Raw salmon or red herring: ascending paralysis with suspected seafood poisoning

Naren Gunja, Robert P Dowsett and Karl Ng
Med J Aust 2007; 187 (8): . || doi: 10.5694/j.1326-5377.2007.tb01359.x
Published online: 15 October 2007

A 16-year-old boy presented with rapidly progressive ascending paralysis 1 hour after eating raw salmon. Seafood poisoning was initially considered. Although salmon is not a common cause of toxic seafood poisoning, cases have been reported in the Pacific region. The patient rapidly developed acute left heart and respiratory failure, and investigations revealed a rare tracking intramedullary haematoma of the spinal cord. Structural abnormalities of the central nervous system may present with acute paralysis and spinal shock, mimicking toxicological syndromes.

A 16-year-old boy presented to the emergency department with severe epigastric pain, headache and ascending lower limb weakness 1 hour after eating raw salmon. The weakness ascended rapidly over the next hour to involve the upper limbs. In hospital, he was alert, but was soft-voiced and in obvious respiratory distress. He had tachycardia (heart rate, 110 beats per min), hypertension (blood pressure, 205/128 mmHg), tachypnoea (22 breaths per min) and oxygen saturation of 89% (using a non-rebreathing oxygen mask). Although his sensation and mental state appeared normal, he had profound quadriparesis. Pupils were 3 mm in diameter, equal and sluggishly reactive to light. Because of a rapid deterioration in his respiratory status, the patient was intubated, ventilated, and sedated with a propofol infusion before a more complete neurological examination could be completed.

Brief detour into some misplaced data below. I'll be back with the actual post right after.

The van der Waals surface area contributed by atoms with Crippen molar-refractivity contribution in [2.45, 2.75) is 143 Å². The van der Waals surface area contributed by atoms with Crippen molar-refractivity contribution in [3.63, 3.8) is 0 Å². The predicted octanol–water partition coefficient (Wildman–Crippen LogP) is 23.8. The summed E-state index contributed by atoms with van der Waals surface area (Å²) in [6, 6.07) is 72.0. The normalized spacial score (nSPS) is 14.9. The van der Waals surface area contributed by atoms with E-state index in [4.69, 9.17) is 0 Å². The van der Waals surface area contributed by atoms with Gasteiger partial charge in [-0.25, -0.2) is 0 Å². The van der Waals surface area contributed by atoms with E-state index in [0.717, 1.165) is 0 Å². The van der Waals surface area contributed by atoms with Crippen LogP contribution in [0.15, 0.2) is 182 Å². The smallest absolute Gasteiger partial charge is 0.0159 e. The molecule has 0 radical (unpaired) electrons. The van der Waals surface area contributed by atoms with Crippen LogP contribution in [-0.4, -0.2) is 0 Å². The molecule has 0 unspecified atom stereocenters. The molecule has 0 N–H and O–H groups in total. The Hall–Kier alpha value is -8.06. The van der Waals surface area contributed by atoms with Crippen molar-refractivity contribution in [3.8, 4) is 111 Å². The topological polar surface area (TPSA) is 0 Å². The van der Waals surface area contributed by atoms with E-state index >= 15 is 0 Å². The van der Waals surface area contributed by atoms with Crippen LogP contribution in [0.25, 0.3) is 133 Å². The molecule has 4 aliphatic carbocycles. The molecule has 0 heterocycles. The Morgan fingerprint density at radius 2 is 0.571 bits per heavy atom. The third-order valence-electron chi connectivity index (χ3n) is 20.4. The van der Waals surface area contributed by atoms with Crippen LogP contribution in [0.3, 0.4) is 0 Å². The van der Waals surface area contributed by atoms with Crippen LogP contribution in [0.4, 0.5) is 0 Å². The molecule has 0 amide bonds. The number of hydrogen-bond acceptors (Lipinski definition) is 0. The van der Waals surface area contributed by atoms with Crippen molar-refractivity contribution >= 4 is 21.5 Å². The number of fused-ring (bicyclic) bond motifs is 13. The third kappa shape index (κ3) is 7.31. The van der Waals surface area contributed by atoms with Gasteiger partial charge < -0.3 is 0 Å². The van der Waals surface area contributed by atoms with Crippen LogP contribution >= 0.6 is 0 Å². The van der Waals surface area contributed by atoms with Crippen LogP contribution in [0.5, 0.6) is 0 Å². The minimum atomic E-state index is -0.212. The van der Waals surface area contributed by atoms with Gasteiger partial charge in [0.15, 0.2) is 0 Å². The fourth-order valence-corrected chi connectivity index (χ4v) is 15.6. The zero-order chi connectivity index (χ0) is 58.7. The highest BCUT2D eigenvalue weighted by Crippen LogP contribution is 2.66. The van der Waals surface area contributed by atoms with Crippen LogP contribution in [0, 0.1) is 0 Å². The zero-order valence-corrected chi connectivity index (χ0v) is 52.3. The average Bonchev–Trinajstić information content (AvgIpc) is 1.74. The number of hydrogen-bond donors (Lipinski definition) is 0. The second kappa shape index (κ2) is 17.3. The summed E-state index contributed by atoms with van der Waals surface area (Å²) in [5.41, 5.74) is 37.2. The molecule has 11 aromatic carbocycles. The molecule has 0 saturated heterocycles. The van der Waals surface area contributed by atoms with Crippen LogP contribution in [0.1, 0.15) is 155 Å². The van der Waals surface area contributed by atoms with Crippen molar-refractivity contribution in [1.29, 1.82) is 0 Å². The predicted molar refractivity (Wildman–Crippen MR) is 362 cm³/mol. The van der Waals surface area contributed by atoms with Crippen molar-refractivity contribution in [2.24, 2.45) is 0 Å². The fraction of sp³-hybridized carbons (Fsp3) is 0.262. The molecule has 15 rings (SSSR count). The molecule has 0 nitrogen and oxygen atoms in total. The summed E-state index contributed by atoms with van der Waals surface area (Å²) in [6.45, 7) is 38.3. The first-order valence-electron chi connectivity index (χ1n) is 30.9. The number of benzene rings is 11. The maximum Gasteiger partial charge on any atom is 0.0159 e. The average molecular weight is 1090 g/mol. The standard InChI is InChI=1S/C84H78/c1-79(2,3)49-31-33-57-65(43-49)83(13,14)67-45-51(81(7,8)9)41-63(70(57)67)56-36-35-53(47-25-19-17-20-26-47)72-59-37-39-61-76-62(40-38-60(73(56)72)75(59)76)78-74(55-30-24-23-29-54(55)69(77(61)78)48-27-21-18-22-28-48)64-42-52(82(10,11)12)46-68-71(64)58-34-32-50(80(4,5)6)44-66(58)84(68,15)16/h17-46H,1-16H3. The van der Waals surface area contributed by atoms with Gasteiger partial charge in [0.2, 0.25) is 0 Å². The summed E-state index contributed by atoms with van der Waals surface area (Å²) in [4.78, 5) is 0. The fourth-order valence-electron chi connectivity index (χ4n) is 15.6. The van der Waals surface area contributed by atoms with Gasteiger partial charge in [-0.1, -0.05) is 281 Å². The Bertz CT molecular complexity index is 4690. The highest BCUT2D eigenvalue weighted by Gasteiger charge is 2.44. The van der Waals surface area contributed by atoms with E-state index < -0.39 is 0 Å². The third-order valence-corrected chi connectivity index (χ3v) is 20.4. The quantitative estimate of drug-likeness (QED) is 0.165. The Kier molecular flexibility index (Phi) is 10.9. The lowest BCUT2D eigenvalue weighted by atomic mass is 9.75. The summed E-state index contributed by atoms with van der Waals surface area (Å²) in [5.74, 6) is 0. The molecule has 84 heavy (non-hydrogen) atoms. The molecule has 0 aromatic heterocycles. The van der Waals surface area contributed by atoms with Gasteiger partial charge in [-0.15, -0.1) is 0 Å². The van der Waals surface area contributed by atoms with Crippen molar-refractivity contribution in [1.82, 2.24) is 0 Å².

• 1 Emergency Department, Westmead Hospital, Sydney, NSW.
  • 2 NSW Poisons Information Centre, The Children’s Hospital at Westmead, Sydney, NSW.
  • 3 Faculty of Medicine, University of Sydney, Sydney, NSW.
  • 4 Centre for Clinical Epidemiology and Biostatistics, University of Newcastle, Newcastle, NSW.
  • 5 Royal North Shore Hospital, Sydney, NSW.


We thank Dr D Brazier and Dr J Brewer, Royal North Shore Hospital, for the magnetic resonance image and histopathological image, respectively.

Competing interests:

None identified.

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